Mohammad Suleman, a 20-year-old student, was among the 18 killed during protests over the controversial Citizenship Law in India’s northern state of Uttar Pradesh . Uttar Pradesh had the highest number of casualties until now, during protests against the new law.

Uttar Pradesh police have now admitted that a civilian named Mohammad Suleman died after he was shot by police officer Mohit Kumar, allegedly in “self-defence”, reported the Indian Express.

Senior police officer Sanjeev Tyagi said ballistic reports had confirmed that the bullet was shot from the service pistol of Mohit Kumar, who also suffered a bullet injury from a domesticly-made weapon during clashes.

"The ballistic report confirms that this was shot from the service pistol of Mohit Kumar. Mohit Kumar also suffered a bullet injury, the Indian Express quoted Tyagi as saying. 

Suleman, who was preparing for civil service exams in Noida, had returned home to Bijnor district of Uttar Pradesh state and was down with a high fever.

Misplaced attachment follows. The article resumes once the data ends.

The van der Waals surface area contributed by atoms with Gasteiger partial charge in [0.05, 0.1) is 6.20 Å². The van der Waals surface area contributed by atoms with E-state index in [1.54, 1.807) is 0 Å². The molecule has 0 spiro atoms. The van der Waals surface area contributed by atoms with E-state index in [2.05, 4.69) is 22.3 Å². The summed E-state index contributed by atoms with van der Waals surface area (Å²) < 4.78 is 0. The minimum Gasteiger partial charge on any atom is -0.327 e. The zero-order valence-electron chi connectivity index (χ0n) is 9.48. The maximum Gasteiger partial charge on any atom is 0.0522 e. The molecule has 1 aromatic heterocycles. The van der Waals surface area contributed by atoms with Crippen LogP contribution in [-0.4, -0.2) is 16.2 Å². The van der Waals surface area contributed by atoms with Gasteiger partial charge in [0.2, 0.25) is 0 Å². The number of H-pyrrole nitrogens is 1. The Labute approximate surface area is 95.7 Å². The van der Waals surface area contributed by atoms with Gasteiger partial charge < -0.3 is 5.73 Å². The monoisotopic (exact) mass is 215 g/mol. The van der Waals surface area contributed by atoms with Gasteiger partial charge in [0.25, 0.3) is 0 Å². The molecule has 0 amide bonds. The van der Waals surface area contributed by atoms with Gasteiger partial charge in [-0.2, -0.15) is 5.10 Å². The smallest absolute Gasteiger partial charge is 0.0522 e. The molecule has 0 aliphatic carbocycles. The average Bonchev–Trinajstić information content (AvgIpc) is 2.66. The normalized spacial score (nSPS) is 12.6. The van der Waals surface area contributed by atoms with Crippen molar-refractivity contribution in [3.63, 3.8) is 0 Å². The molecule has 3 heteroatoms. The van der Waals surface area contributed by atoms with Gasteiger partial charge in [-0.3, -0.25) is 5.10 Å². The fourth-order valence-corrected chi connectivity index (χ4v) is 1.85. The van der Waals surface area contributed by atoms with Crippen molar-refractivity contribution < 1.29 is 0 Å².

According to police, protesters snatched one of the officer’s service pistols during the protests, and a few policemen including Kumar chased the mob. Suleman allegedly opened fire on Kumar with the pistol and received a bullet in his stomach.

“In reply, Kumar fired from his service pistol and the bullet hit Suleman’s stomach,” said Tyagi. Kumar is currently in critical condition and undergoing treatment at a hospital in Bijnor district.

Reportedly, 20 policemen and hundreds of civilians were injured in the violent clashes on 20 December in Uttar Pradesh . Vehicles were set ablaze and public properties vandalised, as people hit the streets, defying prohibitory orders to show their anger against the citizenship law. Police had to repeatedly use teargas and pellet guns to disperse protesters.

Several parts of India have been witnessing protests over the controversial 2019 Citizenship Amendment Act, enacted by the federal government, that grants citizenship to illegal immigrants from six religious minorities – Hindus, Parsis, Jains, Christians, Buddhists, and Sikhs, from Afghanistan, Bangladesh, and Pakistan if they arrived in India prior to 2015. It, however, explicitly excludes Muslim refugees.

Since the Citizenship law was approved, people – students, political activists and people from the Muslim community throughout the country have taken to the streets in protest, as they believe the law violates the Indian constitution.